This report describes an exploratory study on various aspects and risks to stability in foster and kinship placements.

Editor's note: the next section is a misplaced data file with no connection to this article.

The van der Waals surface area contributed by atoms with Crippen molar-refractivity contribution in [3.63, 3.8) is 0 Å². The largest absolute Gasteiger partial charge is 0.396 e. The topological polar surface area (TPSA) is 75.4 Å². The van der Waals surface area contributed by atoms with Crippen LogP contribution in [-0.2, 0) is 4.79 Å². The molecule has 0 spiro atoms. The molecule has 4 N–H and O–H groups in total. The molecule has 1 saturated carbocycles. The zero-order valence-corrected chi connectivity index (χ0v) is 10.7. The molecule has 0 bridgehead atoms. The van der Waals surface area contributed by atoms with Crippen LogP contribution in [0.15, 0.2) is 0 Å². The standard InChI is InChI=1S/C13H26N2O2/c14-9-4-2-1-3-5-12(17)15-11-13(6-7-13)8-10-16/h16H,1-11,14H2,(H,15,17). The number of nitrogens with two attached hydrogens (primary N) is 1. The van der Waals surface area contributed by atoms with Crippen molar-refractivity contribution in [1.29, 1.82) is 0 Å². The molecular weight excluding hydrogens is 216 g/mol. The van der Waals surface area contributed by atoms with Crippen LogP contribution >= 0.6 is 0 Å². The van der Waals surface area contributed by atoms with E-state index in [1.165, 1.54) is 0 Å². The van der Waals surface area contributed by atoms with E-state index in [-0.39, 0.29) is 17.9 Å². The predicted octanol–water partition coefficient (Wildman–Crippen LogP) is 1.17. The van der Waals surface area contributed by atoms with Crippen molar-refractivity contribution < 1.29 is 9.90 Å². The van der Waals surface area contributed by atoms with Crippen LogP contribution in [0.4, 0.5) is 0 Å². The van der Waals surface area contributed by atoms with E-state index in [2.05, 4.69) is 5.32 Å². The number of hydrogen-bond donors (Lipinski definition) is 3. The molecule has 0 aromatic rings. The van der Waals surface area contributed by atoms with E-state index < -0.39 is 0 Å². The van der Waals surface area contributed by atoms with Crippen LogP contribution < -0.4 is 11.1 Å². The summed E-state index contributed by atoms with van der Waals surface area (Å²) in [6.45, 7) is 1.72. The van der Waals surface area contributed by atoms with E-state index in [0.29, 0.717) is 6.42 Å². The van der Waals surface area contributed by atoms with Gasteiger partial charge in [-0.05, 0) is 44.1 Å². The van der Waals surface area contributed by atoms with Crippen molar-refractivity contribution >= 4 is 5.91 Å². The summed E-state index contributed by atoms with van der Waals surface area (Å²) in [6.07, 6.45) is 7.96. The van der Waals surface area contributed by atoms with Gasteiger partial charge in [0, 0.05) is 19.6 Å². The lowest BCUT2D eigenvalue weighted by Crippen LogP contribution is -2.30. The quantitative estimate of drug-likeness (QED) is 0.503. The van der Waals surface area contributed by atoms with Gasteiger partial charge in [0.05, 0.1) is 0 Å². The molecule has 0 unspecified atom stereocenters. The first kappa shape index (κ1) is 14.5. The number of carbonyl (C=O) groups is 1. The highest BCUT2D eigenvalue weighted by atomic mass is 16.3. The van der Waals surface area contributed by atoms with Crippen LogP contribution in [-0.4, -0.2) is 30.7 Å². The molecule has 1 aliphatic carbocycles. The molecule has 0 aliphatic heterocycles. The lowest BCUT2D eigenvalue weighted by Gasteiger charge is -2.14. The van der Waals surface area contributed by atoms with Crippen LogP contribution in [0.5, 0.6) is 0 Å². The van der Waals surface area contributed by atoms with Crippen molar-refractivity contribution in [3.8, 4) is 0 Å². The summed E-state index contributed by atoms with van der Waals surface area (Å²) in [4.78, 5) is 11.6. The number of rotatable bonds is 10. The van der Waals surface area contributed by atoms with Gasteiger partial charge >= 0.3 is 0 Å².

The report finds that compared to foster care, risks to placement stability are more evident for kinship care. Kinship carers (predominantly grandparents) are older and few have formal agency support. They cope, some not easily, with challenging situations as they arise (e.g. death/separation/divorce of partner/spouse, their birth children’s substance abuse problems, children’s challenging behaviours, their own and grandchildren’s medical conditions). The concept of older carers ‘parenting again’ should not be taken lightly. For many carers there is a continuation and increase in daily housework chores and child care routines, with little time for leisure activities, holidays, hobbies and personal time. Parenting again also requires older carers to make significant changes in the way they conform/adapt to contemporary practices around parenting, child discipline and education. Common themes suggested by foster and kinship carers for keeping placements stable were providing children with routines and boundaries; developing/maintaining strong relationships (with workers, family and birth family); receiving respite; and being supported by workers.